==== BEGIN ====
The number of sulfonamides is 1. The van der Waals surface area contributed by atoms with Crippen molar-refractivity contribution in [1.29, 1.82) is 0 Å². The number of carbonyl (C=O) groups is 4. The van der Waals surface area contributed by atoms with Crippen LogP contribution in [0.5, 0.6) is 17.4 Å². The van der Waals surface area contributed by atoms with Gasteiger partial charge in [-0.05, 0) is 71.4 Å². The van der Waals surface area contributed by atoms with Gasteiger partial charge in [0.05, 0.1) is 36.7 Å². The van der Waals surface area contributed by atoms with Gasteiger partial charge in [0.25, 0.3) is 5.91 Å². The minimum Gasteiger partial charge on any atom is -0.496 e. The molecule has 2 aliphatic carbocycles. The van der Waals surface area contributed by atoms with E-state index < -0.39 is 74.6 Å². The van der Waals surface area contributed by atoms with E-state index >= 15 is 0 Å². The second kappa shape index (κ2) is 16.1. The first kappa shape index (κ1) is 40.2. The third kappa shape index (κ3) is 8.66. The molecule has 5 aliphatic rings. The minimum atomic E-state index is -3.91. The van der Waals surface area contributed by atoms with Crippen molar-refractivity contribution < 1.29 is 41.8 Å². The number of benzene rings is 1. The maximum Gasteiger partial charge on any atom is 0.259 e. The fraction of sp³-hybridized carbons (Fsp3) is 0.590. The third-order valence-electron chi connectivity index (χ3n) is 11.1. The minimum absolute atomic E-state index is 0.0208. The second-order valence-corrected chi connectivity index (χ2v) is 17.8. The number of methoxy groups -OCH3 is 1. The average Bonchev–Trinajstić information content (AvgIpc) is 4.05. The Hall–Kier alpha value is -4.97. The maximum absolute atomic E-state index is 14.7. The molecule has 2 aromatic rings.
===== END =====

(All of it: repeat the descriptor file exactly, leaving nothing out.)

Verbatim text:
The number of sulfonamides is 1. The van der Waals surface area contributed by atoms with Crippen molar-refractivity contribution in [1.29, 1.82) is 0 Å². The number of carbonyl (C=O) groups is 4. The van der Waals surface area contributed by atoms with Crippen LogP contribution in [0.5, 0.6) is 17.4 Å². The van der Waals surface area contributed by atoms with Gasteiger partial charge in [-0.05, 0) is 71.4 Å². The van der Waals surface area contributed by atoms with Gasteiger partial charge in [0.05, 0.1) is 36.7 Å². The van der Waals surface area contributed by atoms with Gasteiger partial charge in [0.25, 0.3) is 5.91 Å². The minimum Gasteiger partial charge on any atom is -0.496 e. The molecule has 2 aliphatic carbocycles. The van der Waals surface area contributed by atoms with E-state index < -0.39 is 74.6 Å². The van der Waals surface area contributed by atoms with E-state index >= 15 is 0 Å². The second kappa shape index (κ2) is 16.1. The first kappa shape index (κ1) is 40.2. The third kappa shape index (κ3) is 8.66. The molecule has 5 aliphatic rings. The minimum atomic E-state index is -3.91. The van der Waals surface area contributed by atoms with Crippen molar-refractivity contribution < 1.29 is 41.8 Å². The number of benzene rings is 1. The maximum Gasteiger partial charge on any atom is 0.259 e. The fraction of sp³-hybridized carbons (Fsp3) is 0.590. The third-order valence-electron chi connectivity index (χ3n) is 11.1. The minimum absolute atomic E-state index is 0.0208. The second-order valence-corrected chi connectivity index (χ2v) is 17.8. The number of methoxy groups -OCH3 is 1. The average Bonchev–Trinajstić information content (AvgIpc) is 4.05. The Hall–Kier alpha value is -4.97. The maximum absolute atomic E-state index is 14.7. The molecule has 2 aromatic rings.